P. aeruginosa components transcriptionally upregulate Mucin 2 gene expression [12], [13]. P. aeruginosa products have also been reported to upregulate Mucin 5AC expression [14]. The ultimate step leading to Mucin 2 or Mucin 5AC gene upregulation is the activation of several transcription factors including Nuclear Factor kappa-B ( NF-kB ), Activator protein 1 ( AP-1 ) that is mainly composed of c-Jun and c-Fos ( c-Jun/c-Fos heterodimer), and Sp1 transcription factor ( SP1 ) [15].

Flagellin (P. aeruginosa) and P. aeruginosa component pilin ( PilA (P. aeruginosa) ) are recognized by the surface receptors, asialo-GM1 ganglioside ( asialo-ganglioside GA1) and Toll-like receptors (TLRs) [16], [17], [3].

Flagellin (P. aeruginosa) is recognized by TLR5 [3]. Flagellin (P. aeruginosa) [13] and PilA (P. aeruginosa) [18] bind bacteria to the host cell glycolipid receptor, asialo-ganglioside GA1. The TLR2 - asialo-ganglioside GA1 complex in response to P. aeruginosa induces the activation of NF-kB, initiates the proinflammatory signaling and stimulates transcription of Mucin 2 [13].

TLRs activate the canonical NF-kB pathway: Myeloid differentiation primary response gene 88 ( MyD88 )/ Interleukin-1 receptor-associated kinases 4, 1 and 2 ( IRAK4 and IRAK1/2 )/ TNF Receptor-associated factor 6 ( TRAF6 )/ Mitogen-activated protein kinase kinase kinase 7 interacting proteins 1 and 2 ( TAB1 and TAB2 )/ Mitogen-activated protein kinase kinase kinase 7 ( TAK1 )/ Mitogen-activated protein kinase kinase kinase 14 ( NIK )/ I-kB kinase complex ( IKK(cat) )/ Nuclear factor kappa-B inhibitor ( I-kB )/ NF-kB [19], [20], [21]. TLR2 (or TLR4) signaling also requires an additional adaptor Toll-Interleukin 1 receptor domain containing adaptor protein ( TIRAP ) [22], [23].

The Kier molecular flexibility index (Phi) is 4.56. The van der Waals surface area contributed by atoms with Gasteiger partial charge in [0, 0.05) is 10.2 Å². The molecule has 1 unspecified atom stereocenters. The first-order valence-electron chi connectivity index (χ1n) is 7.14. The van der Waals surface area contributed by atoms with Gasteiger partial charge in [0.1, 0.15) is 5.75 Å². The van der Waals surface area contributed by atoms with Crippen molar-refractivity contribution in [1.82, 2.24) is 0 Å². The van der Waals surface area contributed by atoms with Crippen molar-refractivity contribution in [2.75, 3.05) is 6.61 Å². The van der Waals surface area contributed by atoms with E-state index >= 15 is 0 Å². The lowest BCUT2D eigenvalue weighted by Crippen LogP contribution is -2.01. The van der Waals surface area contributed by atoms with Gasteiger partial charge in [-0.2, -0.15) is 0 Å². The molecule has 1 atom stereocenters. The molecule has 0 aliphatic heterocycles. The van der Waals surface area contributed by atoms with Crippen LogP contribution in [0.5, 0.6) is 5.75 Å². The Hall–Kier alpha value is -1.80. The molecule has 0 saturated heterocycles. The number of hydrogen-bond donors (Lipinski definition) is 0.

P. aeruginosa has also been shown to activate another pathway: Tyrosine Kinase ( c-Src )/ Harvey Rat Sarcoma Viral Oncogene Homolog ( H-Ras )/ Murine Leukemia Viral Oncogene Homolog 1 ( c-Raf-1 )/ Mitogen-Activated Protein Kinase Kinase 1 and 2 ( MEK1/2 )/ Mitogen-Activated Protein Kinase 1 and 3 ( ERK1/2 )/ Ribosomal Protein S6 Kinase Alpha-1 ( p90RSK1 ), which in turn leads to the activation of NF-kB and triggers Mucin 2 transcription [12], [24].

Epithelial responses to CF bacterial ligands mediated by TLRs also result in the NF-kB -induced transcription of Interleukin 6 ( IL-6 ) involved in the expression of mucin genes [3].

Overproduction of mucin in the airways of patients with CF is also known to cause by Epidermal Growth Factor Receptor ( EGFR ) activation [25]. A prominent EGFR ligand, Transforming Growth Factor, Alpha ( TGF-alpha ), is markedly increased in the epithelium of patients with CF [26]. EGFR activates ERK1/2 cascade via SHC Transforming Protein 1 ( Shc )/ Growth Factor Receptor-Bound Protein 2 ( GRB2 )/ Son of Sevenless Homolog 1 and 2 ( SOS )/ H-Ras/ c-Raf-1/ MEK1/2 pathway [27], leading to the activation of c-Jun/c-Fos and SP1 transcription factors that can trigger Mucin 5AC and Mucin 2 transcription [28], [29], [10].

Unlike in the case of Mucin 2 and Mucin 5AC, little is known about the mechanisms of Mucin 5B expression. In human bronchial epithelial cell cultures, Mucin 5B expression is activated via an EGFR/ ERK -independent Protein Kinase delta ( PKC-delta ), H-Ras, Mitogen-Activated Protein Kinase Kinase Kinase 1 ( MEKK1 )-mediated, c-Jun N-terminal kinase ( JNK )/ Mitogen-Activated Protein Kinase 14 ( p38alpha ), SP1 -dependent signaling pathway [10].